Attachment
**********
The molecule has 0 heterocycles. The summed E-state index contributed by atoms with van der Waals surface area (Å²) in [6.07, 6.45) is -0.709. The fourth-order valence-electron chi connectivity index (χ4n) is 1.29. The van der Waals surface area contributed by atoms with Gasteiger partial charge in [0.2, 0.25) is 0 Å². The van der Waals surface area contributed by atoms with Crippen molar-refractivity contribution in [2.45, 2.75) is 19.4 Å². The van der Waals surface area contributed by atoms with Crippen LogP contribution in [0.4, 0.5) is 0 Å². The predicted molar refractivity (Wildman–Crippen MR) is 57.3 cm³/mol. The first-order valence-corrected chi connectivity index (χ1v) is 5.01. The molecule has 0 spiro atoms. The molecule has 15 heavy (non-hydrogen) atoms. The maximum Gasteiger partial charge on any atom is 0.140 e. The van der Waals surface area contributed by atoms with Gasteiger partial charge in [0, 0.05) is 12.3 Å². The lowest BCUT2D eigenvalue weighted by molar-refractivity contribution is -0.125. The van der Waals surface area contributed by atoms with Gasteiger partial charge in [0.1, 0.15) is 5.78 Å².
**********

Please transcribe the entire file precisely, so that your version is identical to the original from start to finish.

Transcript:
The molecule has 0 heterocycles. The summed E-state index contributed by atoms with van der Waals surface area (Å²) in [6.07, 6.45) is -0.709. The fourth-order valence-electron chi connectivity index (χ4n) is 1.29. The van der Waals surface area contributed by atoms with Gasteiger partial charge in [0.2, 0.25) is 0 Å². The van der Waals surface area contributed by atoms with Crippen molar-refractivity contribution in [2.45, 2.75) is 19.4 Å². The van der Waals surface area contributed by atoms with Crippen LogP contribution in [0.4, 0.5) is 0 Å². The predicted molar refractivity (Wildman–Crippen MR) is 57.3 cm³/mol. The first-order valence-corrected chi connectivity index (χ1v) is 5.01. The molecule has 0 spiro atoms. The molecule has 15 heavy (non-hydrogen) atoms. The maximum Gasteiger partial charge on any atom is 0.140 e. The van der Waals surface area contributed by atoms with Gasteiger partial charge in [0, 0.05) is 12.3 Å². The lowest BCUT2D eigenvalue weighted by molar-refractivity contribution is -0.125. The van der Waals surface area contributed by atoms with Gasteiger partial charge in [0.1, 0.15) is 5.78 Å².